The story is set 70 million years ago, when dinosaurs ruled the Korean Peninsula the same way they ruled the rest of the earth. Spotty is a curious and playful Tarbosaurus child, and along with his mother and siblings, he lives happily in the forest. One day the cunning One-eye, an older Tyrannosaur looking for a new home, attacks Spotty’s herd and separates Spotty from his family. Alone, he befriends another lost girl Tarbosaur who becomes his friend and constant companion for two decades and the mother of his own children. But Spotty’s troubles with One-eye are not over, and revenge, death, fear, and sadness are all in Spotty’s future―as is happiness and hope.
70 million years ago dinosaurs ruled the Korean Peninsula the same way they ruled the rest of the earth. At that time the part of the land now known as Jeonnam Yeosu was the forest habitat ... . You can read more in Google, Youtube, Wiki
Dino King torrent reviews
(ca) wrote: Perhaps the best documentary of a presidential campaign since "War Room" and quite unusual from its vantage point of the candidate himself. A warm, funny and calm Mitt Romney emerges.
(kr) wrote: It's a lot more serious than you'd think it was. Growing a beard serious. Morgan Spurlock takes a trip to the middle east in search of Osama in order to make the world safer for his soon to be born child. It's obviously not that literal in searching for him and he takes an interesting look at the different places and peoples. Not bad.
(ru) wrote: I haven't watched it yet but I really want ti
(us) wrote: [font=Times New Roman][size=4]This Korean production really surprised me. The plot has some similarities to [i]Blade Runner[/i] with a few different twists added in. There is a good balance between the drama and the action and (despite its nod to [i]Blade Runner[/i]) it is still a pretty original storyline. The actors really do well in bringing the story and the characters in it to life. All the characters are quite complex and so playing them had to a challenge but the actors met that challenge well.[/size][/font] [font=Times New Roman][size=4]The special effects are pretty good. They do a good job in portraying the world of 2080 AD. The effects never over take the story or the actors. They are a very important part of the movie, but with out being the driving force of the movie. The effects and the costuming all did very well in trying to show us a future earth with out being corny or ridiculous. The soundtrack isn?t too bad. It?s not epic or sweeping, but it does help the film in parts and does not distract at all. If you are like me (not afraid subtitles) and are looking for something fro the sci-fi genre that?s a little different, then this movie is definitely worth a look.[/size][/font]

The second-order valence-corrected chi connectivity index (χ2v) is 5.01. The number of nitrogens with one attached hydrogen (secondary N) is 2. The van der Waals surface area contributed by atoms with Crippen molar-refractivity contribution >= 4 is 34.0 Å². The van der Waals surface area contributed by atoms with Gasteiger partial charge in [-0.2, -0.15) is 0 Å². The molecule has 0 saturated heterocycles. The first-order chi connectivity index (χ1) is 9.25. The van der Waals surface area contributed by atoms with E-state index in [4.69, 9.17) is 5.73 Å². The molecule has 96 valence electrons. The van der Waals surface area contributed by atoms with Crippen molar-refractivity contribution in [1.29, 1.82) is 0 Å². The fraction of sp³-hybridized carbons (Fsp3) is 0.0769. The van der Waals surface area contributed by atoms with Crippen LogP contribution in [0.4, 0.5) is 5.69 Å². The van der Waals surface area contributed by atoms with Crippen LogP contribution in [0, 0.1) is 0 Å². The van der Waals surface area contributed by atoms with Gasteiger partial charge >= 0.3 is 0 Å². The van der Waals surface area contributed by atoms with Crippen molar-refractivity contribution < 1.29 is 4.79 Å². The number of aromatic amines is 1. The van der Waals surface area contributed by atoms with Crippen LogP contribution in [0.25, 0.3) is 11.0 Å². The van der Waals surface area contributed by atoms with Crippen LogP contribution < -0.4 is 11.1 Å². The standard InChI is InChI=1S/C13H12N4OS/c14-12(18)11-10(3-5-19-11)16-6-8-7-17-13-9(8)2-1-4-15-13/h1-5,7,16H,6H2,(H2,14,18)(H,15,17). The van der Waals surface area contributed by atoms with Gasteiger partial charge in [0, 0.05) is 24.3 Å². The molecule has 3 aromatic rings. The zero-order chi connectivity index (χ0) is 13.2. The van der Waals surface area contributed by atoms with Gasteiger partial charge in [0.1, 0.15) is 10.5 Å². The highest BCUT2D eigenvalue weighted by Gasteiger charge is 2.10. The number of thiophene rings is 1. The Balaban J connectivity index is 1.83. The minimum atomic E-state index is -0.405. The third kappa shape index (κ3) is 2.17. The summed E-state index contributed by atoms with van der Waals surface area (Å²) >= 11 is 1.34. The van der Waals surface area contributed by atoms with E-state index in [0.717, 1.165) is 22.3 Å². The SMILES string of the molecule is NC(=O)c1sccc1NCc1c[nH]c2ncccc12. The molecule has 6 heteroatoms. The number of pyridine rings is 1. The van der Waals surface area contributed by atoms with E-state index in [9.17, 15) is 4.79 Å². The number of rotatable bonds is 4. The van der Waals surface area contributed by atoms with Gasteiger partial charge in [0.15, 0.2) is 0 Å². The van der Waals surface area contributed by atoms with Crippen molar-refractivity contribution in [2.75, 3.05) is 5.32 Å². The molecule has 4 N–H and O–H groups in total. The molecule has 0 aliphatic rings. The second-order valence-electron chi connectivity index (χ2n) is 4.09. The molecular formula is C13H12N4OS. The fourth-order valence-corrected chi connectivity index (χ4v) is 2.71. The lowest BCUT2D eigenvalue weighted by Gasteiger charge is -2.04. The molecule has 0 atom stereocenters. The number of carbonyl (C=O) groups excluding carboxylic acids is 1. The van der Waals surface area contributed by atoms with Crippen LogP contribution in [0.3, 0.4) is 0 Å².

(jp) wrote: Not exactly a good film but an interesting one.A Life in Pictures comes across as a prototype biographical documentary about a filmmaker. It's more about Kubrick's films than about the man behind them, and if you can accept that, you'll have a good time with it. There are lots of clips from all of his movies and a big bunch of interviews with relatives, people related to his films and other filmmakers (it's actually a great list, I'd be happy if they'd have made a real film together).It captures Kubrick's life chronologically, sober and without any experiments. I'm not sure if "The Man" would have approved of such an uncreative treatment of his life, but chances are good that there will be a fictional feature about him someday (Even though there are not that many colourful stories to discover like in Hitchcock's life. But a lack of source material has never hampered Hollywood).Anyways, beside the awesome fact that you get to see Woody Allen, Martin Scorsese, Sydney Pollack, Tom Cruise, Malcolm McDowell, Keir Dullea, Shelley Duvall, Jack Nicholson and many more in one film, it's also a nice chance to rethink what you liked or disliked about his movies, and look back on all his films. The film clips help in triggering the imagination and you can sink almost into the atmosphere of the movies.Well, that's about it. I don't think I know Kubrick better now, after seeing this, probably I got a higher understanding of his movies and his basic philosophy but it's more of a historic crash course on what his legacy is than an exploration of his nature. I can kinda live with that though.
(gb) wrote: Comedic timing doesn't get any better than Roberto Benigni. This movie is a classic. Even for cake eaters.
(ag) wrote: Hats off to Omar Mukhtar for such a brilliant rebellion,also to Moustapha Akkad so sad he got killed.
(ru) wrote: could be good. sounds like The Shaggy Dog movie.
(es) wrote: Another Mel Brooke's classic! Gene Wilder is by far my favorite part of this movie. The comedy is light and in-your-face at the same time. Wonderful.
(fr) wrote: I had a blast watching this film in 2013 - it's one of those classic Saturday morning westerns that I had somehow missed as a kid in the 1950's. The good vs. evil character actors come through in the grand tradition of Roy Rodgers, the Lone Ranger, and Rin Tin Tin. It was a jolt to see a bearded Carl Denham (King Kong's Robert Armstrong) as one of the baddest of the Bad men! It's comforting and nostalgic to recognize lots of the actors in this old western! The romantic triangle sub-plot kept me guessing as good girl Madge (Jacqueline White) and bad girl Cheyenne (Ann Jeffreys) vie for Randolph Scott's attentions - I was pulling for both of them and had no idea how the writers would resolve it. Could one of them get shot like Rhonda Castle (Ruth Roman) when she saved Jeff Webster (Jimmy Stewart) in the Far Country?
(br) wrote: Not my favourite Lewton. okay.
(au) wrote: My guess is that the people who liked this never saw "Fight Club".
(br) wrote: Not very good, not very bad.